Nanomedicine Externally actuated theranostic nanoparticles for cancer diagnosis and controlled drug release
With the incidence of cancer growing every year (predicted to reach 26 million cases by 2030, http://www.wcrf-uk.org) and cancer already being one of the main causes of death worldwide, there is a clear need for the development of advanced diagnostic and therapeutic platforms. Magnetic resonance imaging (MRI) due to its non-invasive nature and good resolution is an imaging technique perfectly suited for its application in human healthcare. Its main weakness so far is its low sensitivity, especially when compared with other diagnostic techniques. The development of new contrast agents can help overcome this limitation. On the other hand, current chemotherapeutic cancer treatment schemes rely on a systemic administration of non-specific cytotoxic drugs that present serious adverse side effects on the patients.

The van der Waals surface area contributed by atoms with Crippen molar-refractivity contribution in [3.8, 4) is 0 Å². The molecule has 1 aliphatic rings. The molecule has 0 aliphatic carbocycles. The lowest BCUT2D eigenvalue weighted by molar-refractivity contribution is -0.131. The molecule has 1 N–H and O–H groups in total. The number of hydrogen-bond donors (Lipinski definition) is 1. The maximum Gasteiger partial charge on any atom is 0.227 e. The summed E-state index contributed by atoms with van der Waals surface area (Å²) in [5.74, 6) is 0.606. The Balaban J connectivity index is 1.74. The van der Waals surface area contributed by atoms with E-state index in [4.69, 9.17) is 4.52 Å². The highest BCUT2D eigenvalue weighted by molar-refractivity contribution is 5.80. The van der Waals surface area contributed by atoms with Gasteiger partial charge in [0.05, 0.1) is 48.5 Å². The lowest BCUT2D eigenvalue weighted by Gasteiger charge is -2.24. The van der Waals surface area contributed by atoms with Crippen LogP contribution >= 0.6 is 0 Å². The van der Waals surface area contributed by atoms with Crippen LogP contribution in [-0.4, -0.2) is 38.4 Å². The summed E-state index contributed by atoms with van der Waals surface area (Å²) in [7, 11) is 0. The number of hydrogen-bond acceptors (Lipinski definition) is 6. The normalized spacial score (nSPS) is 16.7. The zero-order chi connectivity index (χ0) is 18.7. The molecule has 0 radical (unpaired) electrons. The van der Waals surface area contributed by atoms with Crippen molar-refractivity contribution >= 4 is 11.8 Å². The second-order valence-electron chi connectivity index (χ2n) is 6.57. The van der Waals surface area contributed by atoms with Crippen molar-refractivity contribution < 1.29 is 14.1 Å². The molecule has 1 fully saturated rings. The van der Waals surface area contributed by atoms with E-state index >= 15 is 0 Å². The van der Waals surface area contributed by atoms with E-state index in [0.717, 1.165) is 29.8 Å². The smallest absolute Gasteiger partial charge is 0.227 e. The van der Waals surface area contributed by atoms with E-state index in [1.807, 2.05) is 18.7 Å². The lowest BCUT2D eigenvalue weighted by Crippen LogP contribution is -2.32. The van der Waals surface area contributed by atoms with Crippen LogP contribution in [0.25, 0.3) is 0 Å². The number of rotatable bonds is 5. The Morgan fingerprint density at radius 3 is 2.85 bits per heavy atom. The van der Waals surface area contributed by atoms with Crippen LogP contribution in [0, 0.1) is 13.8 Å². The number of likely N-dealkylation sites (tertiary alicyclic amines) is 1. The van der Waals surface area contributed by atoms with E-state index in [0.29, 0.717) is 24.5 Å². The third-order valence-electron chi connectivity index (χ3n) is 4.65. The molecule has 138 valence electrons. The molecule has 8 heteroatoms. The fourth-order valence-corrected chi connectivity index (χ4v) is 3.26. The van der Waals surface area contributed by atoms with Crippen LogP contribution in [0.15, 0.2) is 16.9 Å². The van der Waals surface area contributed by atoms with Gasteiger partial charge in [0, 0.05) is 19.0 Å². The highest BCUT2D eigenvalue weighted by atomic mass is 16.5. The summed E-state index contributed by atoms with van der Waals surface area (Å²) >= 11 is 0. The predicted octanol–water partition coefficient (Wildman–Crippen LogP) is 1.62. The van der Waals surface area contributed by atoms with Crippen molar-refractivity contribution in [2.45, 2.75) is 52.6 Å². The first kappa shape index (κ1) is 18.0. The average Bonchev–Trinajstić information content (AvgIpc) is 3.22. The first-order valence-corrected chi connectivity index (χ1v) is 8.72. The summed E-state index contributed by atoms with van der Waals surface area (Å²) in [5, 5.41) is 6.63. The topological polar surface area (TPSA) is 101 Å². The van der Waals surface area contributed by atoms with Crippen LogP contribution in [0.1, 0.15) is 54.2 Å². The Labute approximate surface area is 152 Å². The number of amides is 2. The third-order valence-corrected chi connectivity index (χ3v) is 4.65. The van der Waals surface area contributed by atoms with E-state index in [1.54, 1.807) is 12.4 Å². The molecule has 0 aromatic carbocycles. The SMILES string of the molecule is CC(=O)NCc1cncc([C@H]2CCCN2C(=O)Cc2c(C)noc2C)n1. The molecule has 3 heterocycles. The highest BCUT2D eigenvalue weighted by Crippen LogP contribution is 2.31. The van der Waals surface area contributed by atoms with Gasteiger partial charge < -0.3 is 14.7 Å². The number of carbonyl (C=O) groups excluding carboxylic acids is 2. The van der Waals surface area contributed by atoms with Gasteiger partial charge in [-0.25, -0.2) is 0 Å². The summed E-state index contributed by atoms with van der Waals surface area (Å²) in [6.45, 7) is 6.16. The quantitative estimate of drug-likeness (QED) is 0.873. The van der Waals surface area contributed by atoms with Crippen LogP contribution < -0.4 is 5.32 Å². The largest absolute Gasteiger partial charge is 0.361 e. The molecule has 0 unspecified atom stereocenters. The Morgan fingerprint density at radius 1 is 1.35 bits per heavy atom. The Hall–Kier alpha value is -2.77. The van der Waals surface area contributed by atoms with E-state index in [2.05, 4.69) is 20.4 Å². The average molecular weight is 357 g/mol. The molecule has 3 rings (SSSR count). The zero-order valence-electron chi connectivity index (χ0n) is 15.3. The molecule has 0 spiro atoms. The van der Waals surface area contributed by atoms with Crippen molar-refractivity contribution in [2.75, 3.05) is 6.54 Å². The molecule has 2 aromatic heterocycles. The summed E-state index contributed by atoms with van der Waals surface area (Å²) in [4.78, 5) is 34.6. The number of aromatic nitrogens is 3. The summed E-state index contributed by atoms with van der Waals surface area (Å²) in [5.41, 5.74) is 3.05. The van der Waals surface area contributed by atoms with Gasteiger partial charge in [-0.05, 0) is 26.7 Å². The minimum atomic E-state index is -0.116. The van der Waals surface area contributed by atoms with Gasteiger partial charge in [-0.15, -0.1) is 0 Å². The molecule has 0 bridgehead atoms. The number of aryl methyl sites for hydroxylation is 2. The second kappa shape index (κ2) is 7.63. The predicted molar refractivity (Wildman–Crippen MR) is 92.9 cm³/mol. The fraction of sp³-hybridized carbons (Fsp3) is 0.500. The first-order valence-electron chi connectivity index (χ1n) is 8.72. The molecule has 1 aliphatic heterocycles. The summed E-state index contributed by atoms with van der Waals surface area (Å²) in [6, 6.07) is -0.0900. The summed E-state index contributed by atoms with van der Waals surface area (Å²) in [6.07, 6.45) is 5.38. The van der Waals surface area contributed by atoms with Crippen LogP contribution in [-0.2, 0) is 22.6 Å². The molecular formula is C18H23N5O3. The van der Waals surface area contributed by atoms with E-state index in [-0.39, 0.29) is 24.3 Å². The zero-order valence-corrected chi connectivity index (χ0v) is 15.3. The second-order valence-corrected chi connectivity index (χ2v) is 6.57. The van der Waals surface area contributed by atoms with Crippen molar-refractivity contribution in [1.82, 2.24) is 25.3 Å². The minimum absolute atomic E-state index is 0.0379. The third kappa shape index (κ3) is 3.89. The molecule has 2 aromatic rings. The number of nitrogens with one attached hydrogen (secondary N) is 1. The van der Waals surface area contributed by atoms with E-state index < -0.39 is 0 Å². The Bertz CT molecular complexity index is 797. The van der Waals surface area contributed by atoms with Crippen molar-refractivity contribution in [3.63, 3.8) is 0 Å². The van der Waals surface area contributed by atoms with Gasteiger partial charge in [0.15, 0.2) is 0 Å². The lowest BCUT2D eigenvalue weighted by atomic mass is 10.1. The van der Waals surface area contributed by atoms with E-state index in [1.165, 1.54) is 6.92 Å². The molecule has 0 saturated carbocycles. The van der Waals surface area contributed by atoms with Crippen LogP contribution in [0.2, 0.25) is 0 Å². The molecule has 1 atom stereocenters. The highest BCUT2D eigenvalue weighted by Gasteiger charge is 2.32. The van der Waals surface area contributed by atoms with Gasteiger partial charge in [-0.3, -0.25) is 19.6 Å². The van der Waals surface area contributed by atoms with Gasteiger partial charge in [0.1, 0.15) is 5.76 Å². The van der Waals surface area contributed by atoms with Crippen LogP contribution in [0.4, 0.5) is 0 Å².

Trying to deal with both the need for new contrast agents and new controlled ways to deliver drugs to tumour sites, this project aims to design and prepare a smart nanoparticulate theranostic agent. The nature of the nanoparticles together with a labelling strategy based on use of targeting ligands to accumulate the contrast agent in the tumours, will lead to the visualisation of tumours in their early stages. Moreover, the application of an alternating magnetic field (AMF) to the region of accumulated contrast agents will raise the local temperature (local hyperthermia) and will be used, through purpose designed ligand structures, to release suitable drugs.